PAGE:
New telescope reveals most detailed images of sun’s surface

The first images from a newly operational telescope reveal unprecedented detail of the sun’s surface and preview the transformative images to come from this 13-foot solar telescope. 

The National Science Foundation ’s Daniel K. Inouye Solar Telescope , on the summit of Haleakala in Hawai’i, will enable a new era of solar science and a leap forward in understanding the sun and its impacts on our planet. Activity on the sun, known as space weather, can affect systems on Earth; magnetic eruptions on the sun can impact air travel, disrupt satellite communications and bring down power grids, causing long-lasting blackouts and disabling technologies such as GPS.

"Those of us fascinated by the sun-and who would not be?--have been waiting since the 1980s to see the sun at high resolution, to see if the amazing structuring of its surface, from the grand sunspots down to the ’salt and pepper’ smaller magnetic field structure, continues to yet smaller spatial scales. And it does!" said Robert Rosner, the William E. Wrather Distinguished Service Professor of Astrophysics at the University of Chicago, who is the co-primary investigator of the project. "And the physics to be mined from this result, these remarkable images, are just so exciting-we can’t wait for more!"

The first images from NSF’s Inouye Solar Telescope show a close-up view of the sun’s surface, which can provide important detail for scientists. The images show a pattern of turbulent "boiling" plasma that covers the entire sun. The cell-like structures-each about the size of Texas-are the signature of violent motions that transport heat from the inside of the sun to its surface. That hot solar plasma rises in the bright centers of "cells," cools off and then sinks below the surface in dark lanes in a process known as convection.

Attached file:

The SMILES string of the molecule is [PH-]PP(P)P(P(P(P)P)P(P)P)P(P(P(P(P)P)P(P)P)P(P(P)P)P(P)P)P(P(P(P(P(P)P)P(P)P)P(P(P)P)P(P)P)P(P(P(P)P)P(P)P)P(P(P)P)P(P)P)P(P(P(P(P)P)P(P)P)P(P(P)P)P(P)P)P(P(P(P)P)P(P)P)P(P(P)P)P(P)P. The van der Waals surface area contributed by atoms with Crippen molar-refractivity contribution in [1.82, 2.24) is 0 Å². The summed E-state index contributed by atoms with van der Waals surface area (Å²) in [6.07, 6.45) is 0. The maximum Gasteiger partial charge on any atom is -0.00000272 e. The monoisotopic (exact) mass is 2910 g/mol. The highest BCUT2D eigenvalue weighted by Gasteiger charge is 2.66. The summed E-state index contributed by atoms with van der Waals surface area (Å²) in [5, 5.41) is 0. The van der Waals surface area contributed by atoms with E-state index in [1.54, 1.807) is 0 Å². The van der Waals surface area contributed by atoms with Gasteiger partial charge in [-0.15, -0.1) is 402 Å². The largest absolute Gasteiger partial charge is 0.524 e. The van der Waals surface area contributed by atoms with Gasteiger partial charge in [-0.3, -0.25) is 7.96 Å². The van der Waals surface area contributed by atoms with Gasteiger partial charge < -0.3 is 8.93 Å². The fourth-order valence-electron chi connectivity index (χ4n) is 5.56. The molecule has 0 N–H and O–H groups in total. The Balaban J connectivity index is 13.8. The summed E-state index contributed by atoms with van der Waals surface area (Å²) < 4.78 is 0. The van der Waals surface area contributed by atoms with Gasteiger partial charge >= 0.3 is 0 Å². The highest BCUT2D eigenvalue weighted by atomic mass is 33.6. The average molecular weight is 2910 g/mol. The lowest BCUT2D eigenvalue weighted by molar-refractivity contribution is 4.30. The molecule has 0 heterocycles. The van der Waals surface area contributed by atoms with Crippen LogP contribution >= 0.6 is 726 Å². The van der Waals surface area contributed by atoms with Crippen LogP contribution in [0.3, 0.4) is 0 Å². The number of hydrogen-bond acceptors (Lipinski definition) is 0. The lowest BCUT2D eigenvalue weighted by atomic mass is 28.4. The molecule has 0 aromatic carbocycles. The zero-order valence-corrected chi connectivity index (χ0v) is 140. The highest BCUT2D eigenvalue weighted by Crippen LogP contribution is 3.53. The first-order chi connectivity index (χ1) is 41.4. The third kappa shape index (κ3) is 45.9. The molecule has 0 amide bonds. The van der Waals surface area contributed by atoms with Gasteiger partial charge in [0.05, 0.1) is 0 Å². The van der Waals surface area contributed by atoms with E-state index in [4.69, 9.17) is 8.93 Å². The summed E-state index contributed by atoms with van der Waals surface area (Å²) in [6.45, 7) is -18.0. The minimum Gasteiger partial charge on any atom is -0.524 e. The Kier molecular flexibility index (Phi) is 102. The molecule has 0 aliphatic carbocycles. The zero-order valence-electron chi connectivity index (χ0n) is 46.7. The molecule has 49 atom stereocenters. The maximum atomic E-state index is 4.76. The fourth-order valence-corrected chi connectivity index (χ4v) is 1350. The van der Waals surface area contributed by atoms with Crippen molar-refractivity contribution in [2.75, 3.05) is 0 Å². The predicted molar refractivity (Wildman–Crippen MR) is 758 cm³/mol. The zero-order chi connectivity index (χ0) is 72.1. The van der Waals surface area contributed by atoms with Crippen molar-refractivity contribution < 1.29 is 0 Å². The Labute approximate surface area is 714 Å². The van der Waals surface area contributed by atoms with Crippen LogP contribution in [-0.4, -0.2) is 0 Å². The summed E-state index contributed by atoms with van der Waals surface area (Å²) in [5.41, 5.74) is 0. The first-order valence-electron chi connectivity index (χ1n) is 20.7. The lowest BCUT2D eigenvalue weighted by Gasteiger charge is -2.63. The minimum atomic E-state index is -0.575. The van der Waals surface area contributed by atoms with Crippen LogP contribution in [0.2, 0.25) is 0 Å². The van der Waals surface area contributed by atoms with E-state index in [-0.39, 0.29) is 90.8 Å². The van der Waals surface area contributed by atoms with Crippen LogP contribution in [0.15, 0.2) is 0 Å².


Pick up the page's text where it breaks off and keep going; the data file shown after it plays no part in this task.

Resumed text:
The telescope, named for late Hawaiian senator David Inouye, began construction in 2010, but has been in planning for decades-in fact, it was  famed University of Chicago solar scientist  and Prof. Emeritus Eugene Parker, who headed the planning committee back in the 1980s.

"Since NSF began work on this ground-based telescope, we have eagerly awaited the first images," said France Córdova, NSF director. "NSF’s Inouye Solar Telescope will be able to map the magnetic fields within the sun’s corona, where solar eruptions occur that can impact life on Earth. This telescope will improve our understanding of what drives space weather and ultimately help forecasters better predict solar storms."

Illuminating what we know about our nearest star

The sun is our nearest star-a gigantic nuclear reactor that burns about 5 million tons of hydrogen fuel every second. It has been doing so for about 5 billion years and will continue for the other 4.5 billion years of its lifetime. All that energy radiates into space in every direction, and the tiny fraction that hits Earth makes life possible. 

In the 1950s, Parker suggested  that a solar wind blows from the sun to the edges of the solar system-a radical idea that was confirmed by spacecraft. But though this wind envelops the earth, many of the sun’s most vital processes continue to confound scientists.